The complete path to mental purification and perfection of virtues, concentration and wisdom is spelled out in the Noble Eightfold Path of the Buddha.

Spirituality is a personal choice

Spirituality is a personal choice

Choosing to walk the spiritual path is a very personal decision. It is a decision that only you can make. No one can, nor do they have the right to, compel you to make this choice. It is a personal matter – a personal choice.

Our modern lifestyle is too focused on materiality. If you are fine with that, that is OK too. However, sooner or later, and especially as you grow older, you will start to seek something more than material wealth.

Perhaps you will question your existence and your mortality in the face of friends and relatives passing away, or in your own illness. Perhaps you encounter a unique spiritual experience. Many people discover spirituality in the midst of their failures. Whatever the case may be, at some point in your life, spirituality will become important.

That would be a good starting point to seek out spirituality.

 

What is spirituality?

The word “spirituality” can mean so many things to so many people. Some find spirituality to be daunting and mysterious because it has been made out to be such.

In fact, spirituality is simply the aspect of our life that is not perceivable by our five physical sense organs – the eyes, the ears, the nose, the tongue and the body. All of life is made up of spirit and matter. Even our own existence is a combination of mind and body. It is the immaterial that is spiritual.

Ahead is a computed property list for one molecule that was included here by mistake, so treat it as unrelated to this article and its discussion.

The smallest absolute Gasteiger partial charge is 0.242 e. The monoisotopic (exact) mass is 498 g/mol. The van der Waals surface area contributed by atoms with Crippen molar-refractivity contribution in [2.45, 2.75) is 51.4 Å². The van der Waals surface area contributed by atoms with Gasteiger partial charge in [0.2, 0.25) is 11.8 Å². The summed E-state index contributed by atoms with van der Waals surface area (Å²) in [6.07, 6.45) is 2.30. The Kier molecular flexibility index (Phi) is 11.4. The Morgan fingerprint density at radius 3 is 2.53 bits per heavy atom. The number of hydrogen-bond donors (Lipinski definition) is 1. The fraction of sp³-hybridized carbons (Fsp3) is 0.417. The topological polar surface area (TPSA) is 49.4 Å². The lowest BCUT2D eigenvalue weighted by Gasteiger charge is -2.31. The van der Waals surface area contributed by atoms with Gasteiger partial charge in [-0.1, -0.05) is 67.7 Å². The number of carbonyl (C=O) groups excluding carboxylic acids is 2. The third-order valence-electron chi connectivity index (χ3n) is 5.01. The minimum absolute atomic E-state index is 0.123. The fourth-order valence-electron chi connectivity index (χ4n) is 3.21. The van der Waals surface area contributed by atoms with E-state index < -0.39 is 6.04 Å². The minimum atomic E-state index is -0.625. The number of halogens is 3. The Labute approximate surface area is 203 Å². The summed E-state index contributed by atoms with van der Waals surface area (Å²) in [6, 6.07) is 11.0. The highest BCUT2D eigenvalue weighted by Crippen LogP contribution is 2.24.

Judge Thomas Troward, who gave the famous Edinburgh Lectures on Mental Science, said it best when he said that the only real difference between the dead matter and the living spirit is intelligence, or consciousness. Thus, spirit and mind are intimately related.

Here is where we have to be very careful with the use of words, for they can sometimes be the cause of confusion. In fact, in your own search for spirituality, you will come across similar words that are used in different religions. Some of these same words refer to different things. On the other hand, sometimes different words are used to refer to the same thing.

It is important to be aware of this limitation of words. It may be more useful to look at what the word represents and remember the nature, qualities or values that it represents instead of the word itself. Then you can see the similarities in the different words used, or the differences in the same word used by different religions.

 

Seeker of Truth

The seeker of spirituality is essentially the seeker of truth – the absolute truth. The nature of this absolute truth is that it is unchanging. It exists in the past, in the present and in the future. It exists everywhere. It is beyond time and space. In any point in time and space, it is there. It is there even before time and space.